“Where are you going?” A broker welcomed the blonde hair guests. “I wanna go to Gili Trawangan,” said one of the foreign tourists who just got off the travel bus. Bluntly, the street vendors immediately attacked the tourists like a colony of ants. They offered necklaces, bracelets, seraungs (straw hats) and some beach sarongs as souvenirs. The cidomo (carriage) drivers were busy offering a ride in poor English. “Come on, Sir!” they shouted, hoping those tourists wanted to ride with them to the shoreline. That was the atmosphere of Bangsal Terminal, which was located about 300 m from Bangsal Harbor. Sometimes the guests chose to take a walk than to ride a cidomo. Maybe their reason was to loosen their leg muscles after the long journey that they had taken.
The street vendors continuously offered their goods to the tourists who either took a walk or a cidomo. They kept following them to the Bangsal Harbor. Some vendors even recklessly jumped on the cidomo to follow the tourists. The other sight was presented when we arrived at the Bangsal Harbor: the ojek base which was divided into box-shaped sections, the cidomos which looked like a line of market stalls, and local passengers who sometimes spread out their wares, leaving behind pieces of recycling. Same as the brokers, street vendors and cidomo driver, the porters didn’t want to miss the chance either to offer their service carrying the luggage onto the Public Boat which would carry the tourists. That was the atmosphere closed to our eyes when we were in Bangsal Pemenang.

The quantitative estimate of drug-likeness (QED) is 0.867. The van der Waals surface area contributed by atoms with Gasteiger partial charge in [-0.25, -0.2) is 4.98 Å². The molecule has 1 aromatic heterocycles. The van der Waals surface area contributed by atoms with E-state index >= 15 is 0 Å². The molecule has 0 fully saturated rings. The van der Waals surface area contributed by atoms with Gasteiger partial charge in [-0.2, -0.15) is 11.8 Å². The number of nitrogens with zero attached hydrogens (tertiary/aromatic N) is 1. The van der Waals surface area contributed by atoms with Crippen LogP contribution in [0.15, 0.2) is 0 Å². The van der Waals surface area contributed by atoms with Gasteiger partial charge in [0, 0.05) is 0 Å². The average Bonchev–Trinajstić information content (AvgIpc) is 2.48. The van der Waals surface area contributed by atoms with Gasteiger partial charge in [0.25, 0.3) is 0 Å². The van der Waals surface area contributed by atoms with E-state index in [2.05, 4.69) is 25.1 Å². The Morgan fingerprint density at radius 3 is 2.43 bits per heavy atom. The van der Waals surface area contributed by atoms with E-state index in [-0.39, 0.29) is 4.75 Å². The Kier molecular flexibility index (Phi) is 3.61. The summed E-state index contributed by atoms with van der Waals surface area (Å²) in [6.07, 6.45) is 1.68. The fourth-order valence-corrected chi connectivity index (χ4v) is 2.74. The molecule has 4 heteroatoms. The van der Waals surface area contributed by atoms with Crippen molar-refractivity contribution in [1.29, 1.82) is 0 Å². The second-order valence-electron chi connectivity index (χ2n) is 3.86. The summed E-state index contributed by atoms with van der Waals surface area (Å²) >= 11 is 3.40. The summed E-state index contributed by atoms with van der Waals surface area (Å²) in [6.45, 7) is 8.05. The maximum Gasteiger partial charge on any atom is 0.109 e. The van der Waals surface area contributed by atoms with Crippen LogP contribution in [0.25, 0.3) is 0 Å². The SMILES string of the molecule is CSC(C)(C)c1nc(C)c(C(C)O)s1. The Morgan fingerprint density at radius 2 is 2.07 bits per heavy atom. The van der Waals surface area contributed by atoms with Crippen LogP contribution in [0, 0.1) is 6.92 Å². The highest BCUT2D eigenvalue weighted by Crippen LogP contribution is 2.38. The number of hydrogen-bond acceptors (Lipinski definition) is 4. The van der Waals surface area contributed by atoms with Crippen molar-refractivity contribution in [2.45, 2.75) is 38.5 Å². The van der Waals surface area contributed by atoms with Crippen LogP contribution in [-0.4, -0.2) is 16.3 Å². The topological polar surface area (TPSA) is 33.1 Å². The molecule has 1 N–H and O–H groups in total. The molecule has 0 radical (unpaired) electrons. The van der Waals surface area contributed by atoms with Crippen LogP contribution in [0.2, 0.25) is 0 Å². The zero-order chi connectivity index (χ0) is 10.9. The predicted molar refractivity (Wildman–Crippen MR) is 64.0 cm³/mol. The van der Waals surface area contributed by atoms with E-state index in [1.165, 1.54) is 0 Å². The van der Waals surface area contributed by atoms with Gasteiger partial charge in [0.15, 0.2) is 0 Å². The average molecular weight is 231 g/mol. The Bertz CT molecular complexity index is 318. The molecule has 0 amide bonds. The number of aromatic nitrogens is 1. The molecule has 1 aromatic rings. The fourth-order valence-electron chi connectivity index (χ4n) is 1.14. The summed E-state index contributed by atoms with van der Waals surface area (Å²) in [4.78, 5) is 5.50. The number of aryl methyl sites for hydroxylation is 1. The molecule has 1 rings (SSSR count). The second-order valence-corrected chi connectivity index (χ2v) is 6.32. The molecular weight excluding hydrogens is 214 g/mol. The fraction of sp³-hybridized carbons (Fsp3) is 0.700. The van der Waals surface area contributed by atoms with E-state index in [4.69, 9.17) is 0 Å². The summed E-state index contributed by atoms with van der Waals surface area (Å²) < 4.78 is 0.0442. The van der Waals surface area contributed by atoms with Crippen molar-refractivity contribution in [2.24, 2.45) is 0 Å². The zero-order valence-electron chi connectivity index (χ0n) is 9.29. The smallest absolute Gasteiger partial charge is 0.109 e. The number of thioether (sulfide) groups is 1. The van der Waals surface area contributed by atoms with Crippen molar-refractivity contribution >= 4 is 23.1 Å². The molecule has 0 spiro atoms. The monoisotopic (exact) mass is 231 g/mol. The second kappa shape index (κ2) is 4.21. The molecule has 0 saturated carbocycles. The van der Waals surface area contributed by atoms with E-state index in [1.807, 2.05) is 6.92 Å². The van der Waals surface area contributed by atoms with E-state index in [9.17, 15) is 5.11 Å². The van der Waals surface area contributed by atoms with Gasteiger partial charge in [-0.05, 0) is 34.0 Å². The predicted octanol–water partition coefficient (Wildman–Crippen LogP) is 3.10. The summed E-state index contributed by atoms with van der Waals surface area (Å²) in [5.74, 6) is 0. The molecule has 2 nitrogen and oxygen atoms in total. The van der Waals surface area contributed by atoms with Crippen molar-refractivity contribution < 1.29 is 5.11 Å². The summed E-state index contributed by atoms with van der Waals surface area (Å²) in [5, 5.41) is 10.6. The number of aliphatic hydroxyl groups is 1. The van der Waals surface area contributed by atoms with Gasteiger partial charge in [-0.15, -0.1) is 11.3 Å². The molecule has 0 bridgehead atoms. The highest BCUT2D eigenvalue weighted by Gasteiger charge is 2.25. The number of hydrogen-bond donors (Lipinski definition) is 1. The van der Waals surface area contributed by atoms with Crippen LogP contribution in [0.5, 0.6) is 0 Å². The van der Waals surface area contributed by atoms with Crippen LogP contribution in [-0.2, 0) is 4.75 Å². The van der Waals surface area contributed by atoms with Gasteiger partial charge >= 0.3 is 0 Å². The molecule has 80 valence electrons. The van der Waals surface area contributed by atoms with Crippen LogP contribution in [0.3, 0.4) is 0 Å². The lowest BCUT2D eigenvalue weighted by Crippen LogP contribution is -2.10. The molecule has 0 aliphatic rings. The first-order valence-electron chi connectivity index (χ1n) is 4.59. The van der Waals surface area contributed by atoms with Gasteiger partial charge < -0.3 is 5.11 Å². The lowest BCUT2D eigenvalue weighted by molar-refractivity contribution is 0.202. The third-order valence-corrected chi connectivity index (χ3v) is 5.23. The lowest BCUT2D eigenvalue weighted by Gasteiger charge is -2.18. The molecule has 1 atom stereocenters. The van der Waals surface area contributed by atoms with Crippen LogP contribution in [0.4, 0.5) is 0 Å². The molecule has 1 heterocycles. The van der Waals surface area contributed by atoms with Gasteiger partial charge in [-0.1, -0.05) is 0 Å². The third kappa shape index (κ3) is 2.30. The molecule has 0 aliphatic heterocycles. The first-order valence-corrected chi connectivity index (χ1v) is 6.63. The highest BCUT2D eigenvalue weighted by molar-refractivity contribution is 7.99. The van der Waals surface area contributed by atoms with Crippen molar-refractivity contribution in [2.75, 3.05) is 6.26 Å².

The Bangsal Harbor was a crossing place to go to Three Islands (Gili Trawangan, Gili Meno and Gili Air). Bangsal also became one of the livelihood places of residents to fulfill their daily needs. “Ni wah Bangsal, informasi apa ukuran a dek kalin dik dengah a nu, mauq diq bae. Ito ite leq tau ni dateng moq,” (This is Bangsal. Any information that you’ve never even heard, you can have it here, because people come from various places) said one of my friends who had been working here for many years as a tour guide. Indeed, every day this place was always packed with people from out of nowhere. Some searched for a good fortune, some relaxed in Three Islands, some did the study tour, some intended to just make an appearance, and so on. “The Gili Air Public Boat destination needs one more passenger,” the voice from the Ticket Office was heard. My friend ran in an instant, “Bro… ku baq Gili Air juluq sengak araq siq urus,” (Bro, I’m going to Gili Air for now because there’s something I should do there, OK?) he shouted as he ran towards the Ticket Office.
I saw my friend ran hastily towards the boat that was full with tourists, traders and also the residents of Gili who just came home from Pemenang market. You know, there wasn’t any market in Gili yet so that the residents of three Gilis had to buy their daily needs in Pemenang Market. “Becatan sekedik, ngenang kami dik laun (Hurry up, if you don’t want us to leave you),” the voice of the boat captain who already turned on the 40 PK (39.2 HP) engine was heard. The boat then left and I shifted my gaze to the other guides who were offering service to accompany the foreign tourists. They were quite busy bringing travel brochures. “Yes… yes!!! Rinjani Mountain after Sendang Gile. We can go from there to the mountain.” Although they spoke less fluent English, they didn’t care. The most important thing was they were able to guide the tourists.
“Assalamu’alaikum… begak laku barang dik?” (Assalamu’alaikum…sold much merchandise?) I asked a street vendor who was my cousin, Heri.
“Wa’alaikumsalam, Kute wah… sok ta gemet mauk ta bae, aran jak penok kancan ta mendagang, anuk soal a seruak ne bangsal ni kan cuma sebagai persinggahan ora, jari gak semendak turis morok ite. Saling juluin wah kanca bak beak ca,” (Yes, if we make a serious effort, we certainly can do it. There are many friends who trade here, and Bangsal is only a stopover, the tourists are only here for a while, so we compete against each other) he said, responding to my question.